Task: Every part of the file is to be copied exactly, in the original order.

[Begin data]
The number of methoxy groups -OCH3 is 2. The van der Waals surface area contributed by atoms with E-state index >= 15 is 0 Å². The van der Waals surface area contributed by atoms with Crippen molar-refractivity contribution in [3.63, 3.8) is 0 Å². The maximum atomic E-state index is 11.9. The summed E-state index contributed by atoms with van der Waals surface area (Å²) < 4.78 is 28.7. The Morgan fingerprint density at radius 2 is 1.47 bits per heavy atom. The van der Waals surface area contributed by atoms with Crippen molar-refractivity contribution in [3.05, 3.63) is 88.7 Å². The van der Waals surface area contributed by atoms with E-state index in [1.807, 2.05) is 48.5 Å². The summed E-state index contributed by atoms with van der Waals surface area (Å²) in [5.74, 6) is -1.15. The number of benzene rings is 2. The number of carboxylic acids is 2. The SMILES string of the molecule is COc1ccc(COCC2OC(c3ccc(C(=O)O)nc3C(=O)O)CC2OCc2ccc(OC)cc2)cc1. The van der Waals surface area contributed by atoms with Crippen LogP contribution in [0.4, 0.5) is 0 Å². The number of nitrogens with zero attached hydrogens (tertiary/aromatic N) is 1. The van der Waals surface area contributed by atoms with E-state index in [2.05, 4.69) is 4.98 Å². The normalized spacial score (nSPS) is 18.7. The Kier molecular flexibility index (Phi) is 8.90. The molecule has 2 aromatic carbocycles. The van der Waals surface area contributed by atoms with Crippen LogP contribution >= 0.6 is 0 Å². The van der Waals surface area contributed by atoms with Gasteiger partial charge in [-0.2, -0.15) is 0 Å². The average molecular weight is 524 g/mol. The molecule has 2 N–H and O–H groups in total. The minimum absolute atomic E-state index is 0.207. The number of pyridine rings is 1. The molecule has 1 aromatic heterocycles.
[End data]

The number of methoxy groups -OCH3 is 2. The van der Waals surface area contributed by atoms with E-state index >= 15 is 0 Å². The van der Waals surface area contributed by atoms with Crippen molar-refractivity contribution in [3.63, 3.8) is 0 Å². The maximum atomic E-state index is 11.9. The summed E-state index contributed by atoms with van der Waals surface area (Å²) < 4.78 is 28.7. The Morgan fingerprint density at radius 2 is 1.47 bits per heavy atom. The van der Waals surface area contributed by atoms with Crippen molar-refractivity contribution in [3.05, 3.63) is 88.7 Å². The van der Waals surface area contributed by atoms with E-state index in [1.807, 2.05) is 48.5 Å². The summed E-state index contributed by atoms with van der Waals surface area (Å²) in [5.74, 6) is -1.15. The number of benzene rings is 2. The number of carboxylic acids is 2. The SMILES string of the molecule is COc1ccc(COCC2OC(c3ccc(C(=O)O)nc3C(=O)O)CC2OCc2ccc(OC)cc2)cc1. The van der Waals surface area contributed by atoms with Crippen LogP contribution in [0.4, 0.5) is 0 Å². The number of nitrogens with zero attached hydrogens (tertiary/aromatic N) is 1. The van der Waals surface area contributed by atoms with E-state index in [2.05, 4.69) is 4.98 Å². The normalized spacial score (nSPS) is 18.7. The Kier molecular flexibility index (Phi) is 8.90. The molecule has 2 aromatic carbocycles. The van der Waals surface area contributed by atoms with Crippen LogP contribution >= 0.6 is 0 Å². The van der Waals surface area contributed by atoms with Gasteiger partial charge in [-0.2, -0.15) is 0 Å². The average molecular weight is 524 g/mol. The molecule has 2 N–H and O–H groups in total. The minimum absolute atomic E-state index is 0.207. The number of pyridine rings is 1. The molecule has 1 aromatic heterocycles.